Being Mortal [A Review]

Being Mortal, by Atul Gawande

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This is one of those books that give me hope, and yet make me worry about the future at the same time.

Having just gone through my grandmother’s passing last year, and facing two sets of aging parents from both my husband and myself, the thought of one’s mortality has been on my mind recently. Hearing about my husband’s colleague’s struggle with his elderly mother and a sister who has recently been diagnosed with cancer actually made it worse.. This was when I finally picked up the book, even though I had come across it some time back. I had thought it would be too depressing then.

Reading the book brought clarity to the questions we should be asking, when one is dying and time is short. Medicine and doctors, as opposed to common belief, do not have all the answers. But doing so requires a big shift in perspective, not just for the one dying, but also for the caregivers and onlooking loved ones. The writer has not only managed to capture all these through an engaging storytelling of cases he has come across, but also through his own experiences.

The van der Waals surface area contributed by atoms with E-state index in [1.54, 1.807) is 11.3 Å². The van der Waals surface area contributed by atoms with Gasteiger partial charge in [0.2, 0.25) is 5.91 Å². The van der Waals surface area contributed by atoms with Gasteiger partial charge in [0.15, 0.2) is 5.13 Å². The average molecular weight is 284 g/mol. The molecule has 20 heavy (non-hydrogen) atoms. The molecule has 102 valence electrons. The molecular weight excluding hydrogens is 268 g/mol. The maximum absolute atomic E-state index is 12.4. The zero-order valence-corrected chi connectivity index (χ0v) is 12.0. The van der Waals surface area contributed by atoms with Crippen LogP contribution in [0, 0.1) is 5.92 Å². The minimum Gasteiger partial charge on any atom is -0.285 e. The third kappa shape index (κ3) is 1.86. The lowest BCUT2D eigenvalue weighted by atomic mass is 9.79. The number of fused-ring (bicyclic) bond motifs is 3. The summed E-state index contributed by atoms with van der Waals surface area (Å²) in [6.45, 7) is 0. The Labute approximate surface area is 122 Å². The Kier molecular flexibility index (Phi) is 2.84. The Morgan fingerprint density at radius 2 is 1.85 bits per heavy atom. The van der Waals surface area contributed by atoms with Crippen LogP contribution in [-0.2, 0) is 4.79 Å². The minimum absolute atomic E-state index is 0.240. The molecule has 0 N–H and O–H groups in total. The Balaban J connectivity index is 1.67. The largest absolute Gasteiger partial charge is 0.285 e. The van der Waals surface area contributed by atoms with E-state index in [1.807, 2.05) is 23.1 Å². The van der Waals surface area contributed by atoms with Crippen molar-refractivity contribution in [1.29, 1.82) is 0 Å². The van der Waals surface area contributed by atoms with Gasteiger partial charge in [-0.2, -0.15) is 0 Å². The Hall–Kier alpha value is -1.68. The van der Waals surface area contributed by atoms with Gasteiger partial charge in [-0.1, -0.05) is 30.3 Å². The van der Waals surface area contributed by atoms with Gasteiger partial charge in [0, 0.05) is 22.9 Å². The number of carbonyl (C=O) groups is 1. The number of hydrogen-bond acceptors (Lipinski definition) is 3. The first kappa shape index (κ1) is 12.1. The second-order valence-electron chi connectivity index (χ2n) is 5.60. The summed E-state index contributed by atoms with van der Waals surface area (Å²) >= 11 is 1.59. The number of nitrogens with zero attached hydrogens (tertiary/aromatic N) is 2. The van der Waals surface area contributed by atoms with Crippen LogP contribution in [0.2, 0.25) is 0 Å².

Yet, what worries me is that our ecosystem and society may not be ready for such an enlightened approach towards death. I’m glad this book has forced people to think about the limits of medicine and doctors, and what is possible beyond traditional nursing homes and medical treatments that may not be the best options sometimes.

VERDICT: This is a must read for everyone, not just folks who are in the healthcare industry. Because we are all mortals.


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